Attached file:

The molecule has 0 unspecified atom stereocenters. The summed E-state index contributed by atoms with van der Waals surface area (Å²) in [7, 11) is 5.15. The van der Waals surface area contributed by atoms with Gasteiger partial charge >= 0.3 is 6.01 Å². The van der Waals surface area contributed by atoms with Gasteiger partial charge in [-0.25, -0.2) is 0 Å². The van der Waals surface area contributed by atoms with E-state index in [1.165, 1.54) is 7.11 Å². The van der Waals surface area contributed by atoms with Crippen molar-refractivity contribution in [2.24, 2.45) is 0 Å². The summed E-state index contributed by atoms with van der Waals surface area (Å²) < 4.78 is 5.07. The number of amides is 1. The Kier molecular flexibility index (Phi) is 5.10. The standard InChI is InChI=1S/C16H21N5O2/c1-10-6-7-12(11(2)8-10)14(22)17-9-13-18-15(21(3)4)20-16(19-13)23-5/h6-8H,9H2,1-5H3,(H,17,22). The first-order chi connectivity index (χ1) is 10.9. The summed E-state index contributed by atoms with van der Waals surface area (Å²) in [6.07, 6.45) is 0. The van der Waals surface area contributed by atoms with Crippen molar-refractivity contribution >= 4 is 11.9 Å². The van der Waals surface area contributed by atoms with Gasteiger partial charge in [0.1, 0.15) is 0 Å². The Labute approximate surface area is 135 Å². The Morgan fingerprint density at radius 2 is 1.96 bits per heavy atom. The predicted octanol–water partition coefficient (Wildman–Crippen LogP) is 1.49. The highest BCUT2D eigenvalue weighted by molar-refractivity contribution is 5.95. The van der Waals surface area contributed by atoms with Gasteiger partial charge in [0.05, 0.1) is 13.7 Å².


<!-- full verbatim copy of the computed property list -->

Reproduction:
The molecule has 0 unspecified atom stereocenters. The summed E-state index contributed by atoms with van der Waals surface area (Å²) in [7, 11) is 5.15. The van der Waals surface area contributed by atoms with Gasteiger partial charge >= 0.3 is 6.01 Å². The van der Waals surface area contributed by atoms with Gasteiger partial charge in [-0.25, -0.2) is 0 Å². The van der Waals surface area contributed by atoms with E-state index in [1.165, 1.54) is 7.11 Å². The van der Waals surface area contributed by atoms with Crippen molar-refractivity contribution in [2.24, 2.45) is 0 Å². The summed E-state index contributed by atoms with van der Waals surface area (Å²) < 4.78 is 5.07. The number of amides is 1. The Kier molecular flexibility index (Phi) is 5.10. The standard InChI is InChI=1S/C16H21N5O2/c1-10-6-7-12(11(2)8-10)14(22)17-9-13-18-15(21(3)4)20-16(19-13)23-5/h6-8H,9H2,1-5H3,(H,17,22). The first-order chi connectivity index (χ1) is 10.9. The summed E-state index contributed by atoms with van der Waals surface area (Å²) in [6.07, 6.45) is 0. The van der Waals surface area contributed by atoms with Crippen molar-refractivity contribution >= 4 is 11.9 Å². The van der Waals surface area contributed by atoms with Gasteiger partial charge in [0.1, 0.15) is 0 Å². The Labute approximate surface area is 135 Å². The Morgan fingerprint density at radius 2 is 1.96 bits per heavy atom. The predicted octanol–water partition coefficient (Wildman–Crippen LogP) is 1.49. The highest BCUT2D eigenvalue weighted by molar-refractivity contribution is 5.95. The van der Waals surface area contributed by atoms with Gasteiger partial charge in [0.05, 0.1) is 13.7 Å².